"[To] place such things as friendship and family ties above ... productive work, yes, [that is] immoral. Friendship, family life and human relationships are not primary in a man's life. A man who places others first, above his own creative work, is an emotional parasite ...

"Love is not self-sacrifice, but the most profound assertion of your own needs and values ...

"...it is in the name of that symbol [the Cross] that men are asked to sacrifice themselves for their inferiors. That is precisely how the symbolism is used. That is torture."

Faith and God are, to a good Objectivist, the very "negation of Reason".

Rand was vocal in her support for abortion but, curiously, was personally (and, hence, "irrationally"?) opposed to homosexuality, which she condemned as "immoral" and "disgusting".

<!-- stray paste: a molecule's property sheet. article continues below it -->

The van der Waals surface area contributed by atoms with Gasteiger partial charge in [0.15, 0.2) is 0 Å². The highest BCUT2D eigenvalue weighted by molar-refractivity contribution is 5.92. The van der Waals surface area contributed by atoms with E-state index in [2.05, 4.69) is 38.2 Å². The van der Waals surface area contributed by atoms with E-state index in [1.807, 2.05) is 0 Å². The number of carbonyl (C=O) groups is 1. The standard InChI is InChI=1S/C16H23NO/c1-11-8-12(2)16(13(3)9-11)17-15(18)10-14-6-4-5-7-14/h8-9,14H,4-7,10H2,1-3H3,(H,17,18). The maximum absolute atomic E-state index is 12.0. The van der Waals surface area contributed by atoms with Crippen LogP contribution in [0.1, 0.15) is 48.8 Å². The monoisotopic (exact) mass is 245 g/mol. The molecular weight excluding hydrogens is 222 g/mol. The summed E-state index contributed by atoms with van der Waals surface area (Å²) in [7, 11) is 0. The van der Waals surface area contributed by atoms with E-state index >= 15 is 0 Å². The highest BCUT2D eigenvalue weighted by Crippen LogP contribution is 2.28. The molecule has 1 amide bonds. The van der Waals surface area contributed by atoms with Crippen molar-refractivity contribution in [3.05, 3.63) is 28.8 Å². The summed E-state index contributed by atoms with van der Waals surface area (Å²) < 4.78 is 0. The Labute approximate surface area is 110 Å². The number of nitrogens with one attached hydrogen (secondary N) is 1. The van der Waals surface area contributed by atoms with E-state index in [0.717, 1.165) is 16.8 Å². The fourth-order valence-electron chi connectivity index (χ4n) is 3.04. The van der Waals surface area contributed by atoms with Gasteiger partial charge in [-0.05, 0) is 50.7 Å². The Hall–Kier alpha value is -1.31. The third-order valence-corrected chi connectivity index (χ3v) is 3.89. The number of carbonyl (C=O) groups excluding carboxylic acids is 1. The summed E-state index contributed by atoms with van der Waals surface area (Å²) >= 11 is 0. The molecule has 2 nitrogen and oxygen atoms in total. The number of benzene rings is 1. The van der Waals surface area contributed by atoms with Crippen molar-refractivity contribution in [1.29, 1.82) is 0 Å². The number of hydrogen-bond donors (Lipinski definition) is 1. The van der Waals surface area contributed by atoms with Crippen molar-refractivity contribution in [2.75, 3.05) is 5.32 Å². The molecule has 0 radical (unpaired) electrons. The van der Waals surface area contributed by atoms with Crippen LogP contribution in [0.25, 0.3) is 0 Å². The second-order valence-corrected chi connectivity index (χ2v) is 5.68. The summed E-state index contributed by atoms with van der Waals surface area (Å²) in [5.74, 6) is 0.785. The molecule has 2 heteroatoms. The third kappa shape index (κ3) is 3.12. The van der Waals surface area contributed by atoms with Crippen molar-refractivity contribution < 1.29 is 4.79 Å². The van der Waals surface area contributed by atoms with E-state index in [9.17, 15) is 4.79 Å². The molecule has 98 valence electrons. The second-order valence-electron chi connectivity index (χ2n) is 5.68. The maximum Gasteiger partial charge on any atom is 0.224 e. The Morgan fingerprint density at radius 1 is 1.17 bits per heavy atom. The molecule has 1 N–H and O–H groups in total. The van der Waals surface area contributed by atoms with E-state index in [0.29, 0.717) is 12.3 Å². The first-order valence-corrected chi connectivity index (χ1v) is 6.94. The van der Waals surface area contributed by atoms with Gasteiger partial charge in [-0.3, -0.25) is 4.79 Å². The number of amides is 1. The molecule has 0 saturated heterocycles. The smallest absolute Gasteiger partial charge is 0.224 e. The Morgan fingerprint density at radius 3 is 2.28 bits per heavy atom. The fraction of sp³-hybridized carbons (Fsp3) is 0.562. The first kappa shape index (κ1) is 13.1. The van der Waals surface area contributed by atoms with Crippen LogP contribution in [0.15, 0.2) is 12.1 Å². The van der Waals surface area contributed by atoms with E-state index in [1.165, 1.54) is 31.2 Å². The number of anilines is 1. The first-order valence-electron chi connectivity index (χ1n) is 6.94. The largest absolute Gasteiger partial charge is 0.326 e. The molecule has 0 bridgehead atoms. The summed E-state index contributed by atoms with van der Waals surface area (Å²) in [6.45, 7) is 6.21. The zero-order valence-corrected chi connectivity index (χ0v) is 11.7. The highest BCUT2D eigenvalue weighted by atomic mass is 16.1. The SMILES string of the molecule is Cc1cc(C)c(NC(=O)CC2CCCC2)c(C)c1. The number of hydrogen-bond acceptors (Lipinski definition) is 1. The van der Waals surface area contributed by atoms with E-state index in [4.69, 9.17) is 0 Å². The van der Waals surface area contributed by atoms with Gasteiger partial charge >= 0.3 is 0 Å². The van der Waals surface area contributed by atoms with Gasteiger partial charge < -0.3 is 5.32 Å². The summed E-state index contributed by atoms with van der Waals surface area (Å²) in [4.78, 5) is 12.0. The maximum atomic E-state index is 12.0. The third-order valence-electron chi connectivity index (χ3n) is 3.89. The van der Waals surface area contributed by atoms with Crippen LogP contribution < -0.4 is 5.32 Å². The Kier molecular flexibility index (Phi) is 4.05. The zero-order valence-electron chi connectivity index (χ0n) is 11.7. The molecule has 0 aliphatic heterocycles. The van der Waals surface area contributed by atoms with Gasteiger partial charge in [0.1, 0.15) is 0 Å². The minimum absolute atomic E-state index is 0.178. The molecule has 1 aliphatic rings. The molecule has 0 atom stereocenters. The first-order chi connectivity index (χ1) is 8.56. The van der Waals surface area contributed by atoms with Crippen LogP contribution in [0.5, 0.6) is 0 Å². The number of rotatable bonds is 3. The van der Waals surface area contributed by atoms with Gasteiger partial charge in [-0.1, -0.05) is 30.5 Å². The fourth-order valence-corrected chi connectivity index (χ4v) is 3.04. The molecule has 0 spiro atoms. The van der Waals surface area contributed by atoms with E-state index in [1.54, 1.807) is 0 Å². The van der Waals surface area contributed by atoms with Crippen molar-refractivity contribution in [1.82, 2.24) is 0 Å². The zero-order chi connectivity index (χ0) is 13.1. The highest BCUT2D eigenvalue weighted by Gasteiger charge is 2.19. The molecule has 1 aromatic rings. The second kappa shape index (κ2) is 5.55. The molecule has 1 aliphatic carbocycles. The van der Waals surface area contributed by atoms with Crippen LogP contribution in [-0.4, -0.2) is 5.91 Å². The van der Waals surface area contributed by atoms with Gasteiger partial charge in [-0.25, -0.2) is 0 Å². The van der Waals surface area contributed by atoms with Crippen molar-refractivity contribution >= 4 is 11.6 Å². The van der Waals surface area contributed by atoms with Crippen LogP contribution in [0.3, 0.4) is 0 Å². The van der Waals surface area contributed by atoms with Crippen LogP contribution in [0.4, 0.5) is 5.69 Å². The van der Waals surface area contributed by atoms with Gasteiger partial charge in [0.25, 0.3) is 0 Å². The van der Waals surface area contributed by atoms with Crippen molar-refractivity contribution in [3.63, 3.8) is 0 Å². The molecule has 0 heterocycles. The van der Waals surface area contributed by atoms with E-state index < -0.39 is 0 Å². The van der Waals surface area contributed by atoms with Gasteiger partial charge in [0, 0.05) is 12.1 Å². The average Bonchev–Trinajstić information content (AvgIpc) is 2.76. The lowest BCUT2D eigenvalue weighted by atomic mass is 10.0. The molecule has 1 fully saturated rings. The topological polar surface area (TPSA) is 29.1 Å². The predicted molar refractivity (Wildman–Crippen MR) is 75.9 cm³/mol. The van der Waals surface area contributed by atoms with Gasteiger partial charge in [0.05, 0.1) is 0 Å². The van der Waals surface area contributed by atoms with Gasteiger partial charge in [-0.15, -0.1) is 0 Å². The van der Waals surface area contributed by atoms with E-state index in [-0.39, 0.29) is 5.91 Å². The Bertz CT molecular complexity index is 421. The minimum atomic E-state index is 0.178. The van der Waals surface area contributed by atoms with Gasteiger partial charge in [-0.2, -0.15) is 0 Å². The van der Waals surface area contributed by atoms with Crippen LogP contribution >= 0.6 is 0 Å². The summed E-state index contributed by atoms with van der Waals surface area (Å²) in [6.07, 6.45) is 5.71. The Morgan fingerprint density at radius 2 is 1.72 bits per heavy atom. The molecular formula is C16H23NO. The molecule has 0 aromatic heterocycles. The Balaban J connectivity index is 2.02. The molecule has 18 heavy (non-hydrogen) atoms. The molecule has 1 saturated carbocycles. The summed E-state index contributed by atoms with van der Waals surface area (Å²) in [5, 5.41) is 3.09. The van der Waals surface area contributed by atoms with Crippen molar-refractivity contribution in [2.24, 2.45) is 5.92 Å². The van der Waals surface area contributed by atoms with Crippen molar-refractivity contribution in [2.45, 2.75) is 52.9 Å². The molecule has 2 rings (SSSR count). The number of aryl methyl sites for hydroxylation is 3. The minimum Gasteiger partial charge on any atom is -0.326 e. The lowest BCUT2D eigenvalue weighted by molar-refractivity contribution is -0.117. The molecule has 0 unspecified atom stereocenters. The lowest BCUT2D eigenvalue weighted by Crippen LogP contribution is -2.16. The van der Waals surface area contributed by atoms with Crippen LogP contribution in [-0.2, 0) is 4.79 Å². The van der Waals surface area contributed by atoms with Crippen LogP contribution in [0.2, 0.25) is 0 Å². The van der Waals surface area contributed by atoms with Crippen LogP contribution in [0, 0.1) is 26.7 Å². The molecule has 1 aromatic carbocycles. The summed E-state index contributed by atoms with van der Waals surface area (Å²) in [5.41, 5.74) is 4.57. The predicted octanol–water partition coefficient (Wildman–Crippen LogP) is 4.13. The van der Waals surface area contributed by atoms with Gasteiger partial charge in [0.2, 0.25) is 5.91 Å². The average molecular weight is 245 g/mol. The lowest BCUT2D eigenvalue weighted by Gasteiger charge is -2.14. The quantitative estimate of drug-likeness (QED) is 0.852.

Rand also believed that compulsory taxation could be replaced by voluntary payments (as no-one should be coerced to support the common good) and that the role of the government should be reduced to mere enforcement of law and order through the police, courts and armed forces.

Every other conceivable good or service, even public roads, should be privately owned. Aside from the pleasant notion of the abolition of taxation, it takes no stretch of the imagination to see how far Rand's ideas have permeated society and borne fruit.

G.K. Chesterton is often credited for saying that "When a man ceases to believe in God, he does not believe in nothing; he believes in anything". In the case of Objectivism, abandoning all sense of service or a "higher purpose" points to an egotistical, selfish existence with little regard for the welfare of others. But unlike Voltaire, who once observed that "If God did not exist, it would be necessary to invent him", Rand conceived of a stand-alone moral order based on the worship of reason and the dollar.

Is it any wonder that Rand's ideas continue to appeal in a moral vacuum?

  • Damian Wyld